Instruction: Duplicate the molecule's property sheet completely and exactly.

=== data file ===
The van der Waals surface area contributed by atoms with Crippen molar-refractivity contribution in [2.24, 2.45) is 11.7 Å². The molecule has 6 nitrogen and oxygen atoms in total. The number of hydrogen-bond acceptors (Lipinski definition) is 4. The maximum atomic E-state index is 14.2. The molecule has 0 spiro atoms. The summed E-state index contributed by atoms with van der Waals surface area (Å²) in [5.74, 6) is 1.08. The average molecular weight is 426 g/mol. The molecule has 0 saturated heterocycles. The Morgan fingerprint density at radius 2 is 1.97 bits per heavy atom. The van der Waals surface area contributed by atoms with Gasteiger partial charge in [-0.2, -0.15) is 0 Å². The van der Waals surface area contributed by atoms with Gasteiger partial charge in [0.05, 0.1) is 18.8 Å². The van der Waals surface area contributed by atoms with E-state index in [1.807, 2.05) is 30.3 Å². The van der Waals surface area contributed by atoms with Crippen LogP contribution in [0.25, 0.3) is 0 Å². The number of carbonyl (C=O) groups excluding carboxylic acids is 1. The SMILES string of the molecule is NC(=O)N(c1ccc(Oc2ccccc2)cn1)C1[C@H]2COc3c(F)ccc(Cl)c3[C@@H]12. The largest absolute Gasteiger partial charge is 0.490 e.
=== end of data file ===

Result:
The van der Waals surface area contributed by atoms with Crippen molar-refractivity contribution in [2.24, 2.45) is 11.7 Å². The molecule has 6 nitrogen and oxygen atoms in total. The number of hydrogen-bond acceptors (Lipinski definition) is 4. The maximum atomic E-state index is 14.2. The molecule has 0 spiro atoms. The summed E-state index contributed by atoms with van der Waals surface area (Å²) in [5.74, 6) is 1.08. The average molecular weight is 426 g/mol. The molecule has 0 saturated heterocycles. The Morgan fingerprint density at radius 2 is 1.97 bits per heavy atom. The van der Waals surface area contributed by atoms with Gasteiger partial charge in [-0.2, -0.15) is 0 Å². The van der Waals surface area contributed by atoms with Gasteiger partial charge in [0.05, 0.1) is 18.8 Å². The van der Waals surface area contributed by atoms with E-state index in [1.807, 2.05) is 30.3 Å². The van der Waals surface area contributed by atoms with Crippen LogP contribution in [0.25, 0.3) is 0 Å². The number of carbonyl (C=O) groups excluding carboxylic acids is 1. The SMILES string of the molecule is NC(=O)N(c1ccc(Oc2ccccc2)cn1)C1[C@H]2COc3c(F)ccc(Cl)c3[C@@H]12. The largest absolute Gasteiger partial charge is 0.490 e.